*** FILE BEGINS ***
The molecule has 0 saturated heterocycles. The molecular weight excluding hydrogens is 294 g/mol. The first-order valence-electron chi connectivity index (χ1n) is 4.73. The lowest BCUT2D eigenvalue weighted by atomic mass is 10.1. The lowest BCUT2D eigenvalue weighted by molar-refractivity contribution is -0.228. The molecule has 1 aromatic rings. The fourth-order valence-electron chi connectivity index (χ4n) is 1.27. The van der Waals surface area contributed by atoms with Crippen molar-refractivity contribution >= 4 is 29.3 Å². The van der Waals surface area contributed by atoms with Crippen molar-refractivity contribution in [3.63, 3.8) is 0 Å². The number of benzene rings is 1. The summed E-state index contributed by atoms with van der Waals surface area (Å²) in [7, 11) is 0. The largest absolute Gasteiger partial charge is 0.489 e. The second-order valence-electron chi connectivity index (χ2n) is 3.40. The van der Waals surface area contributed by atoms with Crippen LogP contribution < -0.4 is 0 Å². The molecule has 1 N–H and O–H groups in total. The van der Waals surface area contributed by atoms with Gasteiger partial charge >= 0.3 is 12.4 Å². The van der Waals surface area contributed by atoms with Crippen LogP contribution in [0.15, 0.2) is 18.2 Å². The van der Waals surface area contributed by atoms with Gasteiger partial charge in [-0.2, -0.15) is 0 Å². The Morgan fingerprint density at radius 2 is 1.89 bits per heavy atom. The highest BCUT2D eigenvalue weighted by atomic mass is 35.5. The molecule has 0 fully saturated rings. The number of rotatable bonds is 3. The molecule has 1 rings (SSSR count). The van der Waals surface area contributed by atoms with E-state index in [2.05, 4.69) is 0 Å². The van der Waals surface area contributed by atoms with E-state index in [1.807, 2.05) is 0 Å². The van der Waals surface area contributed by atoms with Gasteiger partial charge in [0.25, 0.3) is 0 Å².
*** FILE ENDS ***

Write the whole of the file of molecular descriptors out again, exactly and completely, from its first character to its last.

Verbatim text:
The molecule has 0 saturated heterocycles. The molecular weight excluding hydrogens is 294 g/mol. The first-order valence-electron chi connectivity index (χ1n) is 4.73. The lowest BCUT2D eigenvalue weighted by atomic mass is 10.1. The lowest BCUT2D eigenvalue weighted by molar-refractivity contribution is -0.228. The molecule has 1 aromatic rings. The fourth-order valence-electron chi connectivity index (χ4n) is 1.27. The van der Waals surface area contributed by atoms with Crippen molar-refractivity contribution >= 4 is 29.3 Å². The van der Waals surface area contributed by atoms with Crippen molar-refractivity contribution in [3.63, 3.8) is 0 Å². The number of benzene rings is 1. The summed E-state index contributed by atoms with van der Waals surface area (Å²) in [7, 11) is 0. The largest absolute Gasteiger partial charge is 0.489 e. The second-order valence-electron chi connectivity index (χ2n) is 3.40. The van der Waals surface area contributed by atoms with Crippen LogP contribution < -0.4 is 0 Å². The molecule has 1 N–H and O–H groups in total. The van der Waals surface area contributed by atoms with Gasteiger partial charge >= 0.3 is 12.4 Å². The van der Waals surface area contributed by atoms with Crippen LogP contribution in [0.15, 0.2) is 18.2 Å². The van der Waals surface area contributed by atoms with Gasteiger partial charge in [-0.2, -0.15) is 0 Å². The Morgan fingerprint density at radius 2 is 1.89 bits per heavy atom. The highest BCUT2D eigenvalue weighted by atomic mass is 35.5. The molecule has 0 fully saturated rings. The number of rotatable bonds is 3. The molecule has 1 rings (SSSR count). The van der Waals surface area contributed by atoms with E-state index in [2.05, 4.69) is 0 Å². The van der Waals surface area contributed by atoms with E-state index in [1.807, 2.05) is 0 Å². The van der Waals surface area contributed by atoms with Gasteiger partial charge in [0.25, 0.3) is 0 Å².